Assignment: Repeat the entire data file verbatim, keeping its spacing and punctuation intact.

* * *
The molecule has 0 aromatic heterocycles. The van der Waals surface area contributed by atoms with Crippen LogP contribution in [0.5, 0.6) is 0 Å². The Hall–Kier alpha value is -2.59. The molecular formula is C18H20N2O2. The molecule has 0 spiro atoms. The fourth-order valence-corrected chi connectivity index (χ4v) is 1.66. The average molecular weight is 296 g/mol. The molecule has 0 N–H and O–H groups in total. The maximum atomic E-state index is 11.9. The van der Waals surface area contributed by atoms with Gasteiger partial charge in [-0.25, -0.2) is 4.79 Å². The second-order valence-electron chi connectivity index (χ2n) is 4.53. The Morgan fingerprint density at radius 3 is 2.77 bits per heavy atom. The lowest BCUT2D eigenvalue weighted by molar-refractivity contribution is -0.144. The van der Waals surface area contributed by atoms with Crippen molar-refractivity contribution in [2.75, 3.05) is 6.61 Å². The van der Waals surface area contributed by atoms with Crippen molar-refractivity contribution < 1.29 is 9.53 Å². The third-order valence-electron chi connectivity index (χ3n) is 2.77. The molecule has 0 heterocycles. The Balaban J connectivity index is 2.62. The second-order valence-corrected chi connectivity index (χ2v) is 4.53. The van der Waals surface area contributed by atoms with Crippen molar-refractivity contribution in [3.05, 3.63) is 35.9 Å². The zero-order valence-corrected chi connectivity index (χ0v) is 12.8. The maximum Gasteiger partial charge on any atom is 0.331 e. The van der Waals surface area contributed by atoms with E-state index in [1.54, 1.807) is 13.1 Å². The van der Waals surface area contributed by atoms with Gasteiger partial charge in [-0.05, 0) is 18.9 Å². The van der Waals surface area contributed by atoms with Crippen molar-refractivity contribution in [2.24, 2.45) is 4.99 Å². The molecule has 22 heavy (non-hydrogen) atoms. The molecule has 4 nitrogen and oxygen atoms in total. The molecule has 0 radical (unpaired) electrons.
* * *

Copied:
The molecule has 0 aromatic heterocycles. The van der Waals surface area contributed by atoms with Crippen LogP contribution in [0.5, 0.6) is 0 Å². The Hall–Kier alpha value is -2.59. The molecular formula is C18H20N2O2. The molecule has 0 spiro atoms. The fourth-order valence-corrected chi connectivity index (χ4v) is 1.66. The average molecular weight is 296 g/mol. The molecule has 0 N–H and O–H groups in total. The maximum atomic E-state index is 11.9. The van der Waals surface area contributed by atoms with Gasteiger partial charge in [-0.25, -0.2) is 4.79 Å². The second-order valence-electron chi connectivity index (χ2n) is 4.53. The Morgan fingerprint density at radius 3 is 2.77 bits per heavy atom. The lowest BCUT2D eigenvalue weighted by molar-refractivity contribution is -0.144. The van der Waals surface area contributed by atoms with Crippen molar-refractivity contribution in [2.75, 3.05) is 6.61 Å². The van der Waals surface area contributed by atoms with Crippen molar-refractivity contribution < 1.29 is 9.53 Å². The third-order valence-electron chi connectivity index (χ3n) is 2.77. The molecule has 0 heterocycles. The Balaban J connectivity index is 2.62. The second-order valence-corrected chi connectivity index (χ2v) is 4.53. The van der Waals surface area contributed by atoms with Crippen molar-refractivity contribution in [3.05, 3.63) is 35.9 Å². The zero-order valence-corrected chi connectivity index (χ0v) is 12.8. The maximum Gasteiger partial charge on any atom is 0.331 e. The van der Waals surface area contributed by atoms with E-state index in [1.54, 1.807) is 13.1 Å². The van der Waals surface area contributed by atoms with Gasteiger partial charge in [-0.05, 0) is 18.9 Å². The van der Waals surface area contributed by atoms with Crippen molar-refractivity contribution in [2.24, 2.45) is 4.99 Å². The molecule has 22 heavy (non-hydrogen) atoms. The molecule has 4 nitrogen and oxygen atoms in total. The molecule has 0 radical (unpaired) electrons.